We understand that we are now approaching the end of the endgame for Brexit negotiations and it’s about fish. It was always going to be about fish.
Michel Barnier is now out of quarantine and able to come back to the UK for talks. However, a couple of days ago he said he would not do this unless David Frost, chief negotiator for the UK, was able to move on negotiations within 48 hours. Yet today we have learned that this evening he will arrive, having talked fish to various EU national ministers. Does this mean the UK shifted? We can hope but, as Peter Foster says, the EU will never walk away.
Charles Grant, director, Centre for European Reform, who usually knows what is happening, has tweeted that real progress has been made on state aid, a level playing field and dispute settlement. The bad news is fish.
Someone else who has inside information is Tony Connelly of RTE. His tweets today inform us that Barnier will propose that between 15 per cent and 18 per cent of the fish quota caught in UK waters by European Union (EU) member state fleets will be restored to the UK. “EU vessels catch on average €650 million in quota each year from UK waters, meaning Barnier’s offer would be worth up to €117m.”
Johnson may not be very pleased with this proposal and there are several suggestions flying around that he and Macron might need a very public meeting in order to compromise, whilst showing that they are standing up for the rights of their own fishing communities.
Another essential issue to be discussed, but not by Barnier and Frost, is Northern Ireland. Whilst it was agreed to and signed in the Withdrawal Agreement, Johnson’s government has backtracked since, causing outrage. Neverthess, Connelly tells us that “EU and UK officials are expressing confidence that an overarching agreement on the outstanding issues of the Northern Ireland Protocol can be agreed in the coming weeks.”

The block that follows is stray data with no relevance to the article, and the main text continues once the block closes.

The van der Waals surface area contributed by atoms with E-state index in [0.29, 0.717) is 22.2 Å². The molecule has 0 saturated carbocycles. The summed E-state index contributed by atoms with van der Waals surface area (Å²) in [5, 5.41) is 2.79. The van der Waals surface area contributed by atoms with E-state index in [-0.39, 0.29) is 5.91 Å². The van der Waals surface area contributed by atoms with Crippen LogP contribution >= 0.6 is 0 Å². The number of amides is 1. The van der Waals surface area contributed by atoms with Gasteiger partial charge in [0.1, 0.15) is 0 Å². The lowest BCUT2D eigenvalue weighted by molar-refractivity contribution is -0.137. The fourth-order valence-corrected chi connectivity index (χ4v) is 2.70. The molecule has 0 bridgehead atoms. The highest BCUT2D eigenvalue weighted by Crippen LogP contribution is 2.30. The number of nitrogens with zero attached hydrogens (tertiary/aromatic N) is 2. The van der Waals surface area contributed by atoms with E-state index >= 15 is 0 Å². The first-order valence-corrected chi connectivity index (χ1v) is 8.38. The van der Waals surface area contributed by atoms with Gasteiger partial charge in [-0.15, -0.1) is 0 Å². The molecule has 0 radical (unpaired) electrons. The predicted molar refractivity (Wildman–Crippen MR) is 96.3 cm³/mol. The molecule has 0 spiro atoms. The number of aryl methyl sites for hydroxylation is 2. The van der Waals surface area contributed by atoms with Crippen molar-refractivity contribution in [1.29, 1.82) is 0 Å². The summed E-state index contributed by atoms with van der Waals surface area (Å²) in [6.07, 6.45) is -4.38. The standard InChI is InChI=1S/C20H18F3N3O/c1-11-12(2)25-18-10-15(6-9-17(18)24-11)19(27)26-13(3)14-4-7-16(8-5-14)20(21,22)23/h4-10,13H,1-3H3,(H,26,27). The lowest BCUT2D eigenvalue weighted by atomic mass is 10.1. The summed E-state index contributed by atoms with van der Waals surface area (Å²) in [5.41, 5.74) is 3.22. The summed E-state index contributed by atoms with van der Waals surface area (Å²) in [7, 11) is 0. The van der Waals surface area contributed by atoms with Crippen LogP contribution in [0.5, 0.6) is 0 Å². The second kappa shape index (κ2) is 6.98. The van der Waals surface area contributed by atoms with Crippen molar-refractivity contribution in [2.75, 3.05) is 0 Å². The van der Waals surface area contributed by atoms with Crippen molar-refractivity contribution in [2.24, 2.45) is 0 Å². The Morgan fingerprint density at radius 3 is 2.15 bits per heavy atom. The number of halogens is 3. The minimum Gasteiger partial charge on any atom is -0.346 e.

So is it all plain sailing now? Well, we can never be sure in whose interests Vote Leave is negotiating. “The UK is a serial offender regarding Brexit, trade, transparency and freedom of information,” according to OpenDemocracy. In other words, something ‘fishy’ could be going on.
Also, whilst Grant is informed it’s all about fish, others such as Foster disagree saying it’s also still about the rules for free and fair competition.
We understand that within the deal there is the possibility for delays on the finalisation of some chapters, such as fishing, or the possibility of interim measures. There is also the possibility of a ‘ratification period’ if necessary, which would effectively extend the transition period with regard to the single market if a deal is signed. Another possibility is that the deal could come into effect before ratification has taken place. So, a few more days could be used productively.
And, if the government is interested in the people of this country, it will negotiate the deal and finalise it very quickly. After all there will be lorry parks in Kent and bad news for business regardless of the outcome. But every part of the UK now wants a comprehensive deal with the EU because it will be so much worse without one.
We should learn more within the next few days.
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